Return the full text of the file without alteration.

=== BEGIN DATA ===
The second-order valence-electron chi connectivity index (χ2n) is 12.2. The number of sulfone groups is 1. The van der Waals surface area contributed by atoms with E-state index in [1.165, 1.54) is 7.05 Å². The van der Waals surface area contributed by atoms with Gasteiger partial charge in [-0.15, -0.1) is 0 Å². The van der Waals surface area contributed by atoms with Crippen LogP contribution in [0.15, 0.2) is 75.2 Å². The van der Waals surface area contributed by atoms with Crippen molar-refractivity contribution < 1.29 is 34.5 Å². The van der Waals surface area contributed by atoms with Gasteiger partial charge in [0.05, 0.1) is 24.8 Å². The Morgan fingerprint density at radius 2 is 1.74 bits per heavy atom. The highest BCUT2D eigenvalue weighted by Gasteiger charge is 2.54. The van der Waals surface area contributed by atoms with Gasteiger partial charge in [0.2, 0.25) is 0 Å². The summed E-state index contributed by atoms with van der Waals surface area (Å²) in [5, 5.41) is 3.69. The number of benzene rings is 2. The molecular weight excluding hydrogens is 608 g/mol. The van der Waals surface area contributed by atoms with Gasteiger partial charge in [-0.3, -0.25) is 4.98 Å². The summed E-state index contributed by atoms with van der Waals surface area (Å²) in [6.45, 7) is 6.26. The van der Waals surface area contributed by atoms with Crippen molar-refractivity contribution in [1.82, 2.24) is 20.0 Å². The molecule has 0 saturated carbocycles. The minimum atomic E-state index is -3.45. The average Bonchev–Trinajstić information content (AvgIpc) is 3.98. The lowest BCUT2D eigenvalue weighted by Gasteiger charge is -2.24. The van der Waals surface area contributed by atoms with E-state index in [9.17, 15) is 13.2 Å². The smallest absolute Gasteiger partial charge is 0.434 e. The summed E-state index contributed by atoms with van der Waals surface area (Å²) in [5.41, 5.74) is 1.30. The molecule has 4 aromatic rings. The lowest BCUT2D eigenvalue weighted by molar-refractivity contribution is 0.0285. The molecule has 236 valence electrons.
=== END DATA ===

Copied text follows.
The second-order valence-electron chi connectivity index (χ2n) is 12.2. The number of sulfone groups is 1. The van der Waals surface area contributed by atoms with E-state index in [1.165, 1.54) is 7.05 Å². The van der Waals surface area contributed by atoms with Gasteiger partial charge in [-0.15, -0.1) is 0 Å². The van der Waals surface area contributed by atoms with Crippen LogP contribution in [0.15, 0.2) is 75.2 Å². The van der Waals surface area contributed by atoms with Crippen molar-refractivity contribution < 1.29 is 34.5 Å². The van der Waals surface area contributed by atoms with Gasteiger partial charge in [0.05, 0.1) is 24.8 Å². The Morgan fingerprint density at radius 2 is 1.74 bits per heavy atom. The highest BCUT2D eigenvalue weighted by Gasteiger charge is 2.54. The van der Waals surface area contributed by atoms with Gasteiger partial charge in [0.2, 0.25) is 0 Å². The summed E-state index contributed by atoms with van der Waals surface area (Å²) in [5, 5.41) is 3.69. The number of benzene rings is 2. The molecular weight excluding hydrogens is 608 g/mol. The van der Waals surface area contributed by atoms with Gasteiger partial charge in [-0.3, -0.25) is 4.98 Å². The summed E-state index contributed by atoms with van der Waals surface area (Å²) in [6.45, 7) is 6.26. The van der Waals surface area contributed by atoms with Crippen molar-refractivity contribution in [1.82, 2.24) is 20.0 Å². The molecule has 0 saturated carbocycles. The minimum atomic E-state index is -3.45. The average Bonchev–Trinajstić information content (AvgIpc) is 3.98. The lowest BCUT2D eigenvalue weighted by Gasteiger charge is -2.24. The van der Waals surface area contributed by atoms with E-state index in [9.17, 15) is 13.2 Å². The smallest absolute Gasteiger partial charge is 0.434 e. The summed E-state index contributed by atoms with van der Waals surface area (Å²) in [5.41, 5.74) is 1.30. The molecule has 4 aromatic rings. The lowest BCUT2D eigenvalue weighted by molar-refractivity contribution is 0.0285. The molecule has 236 valence electrons.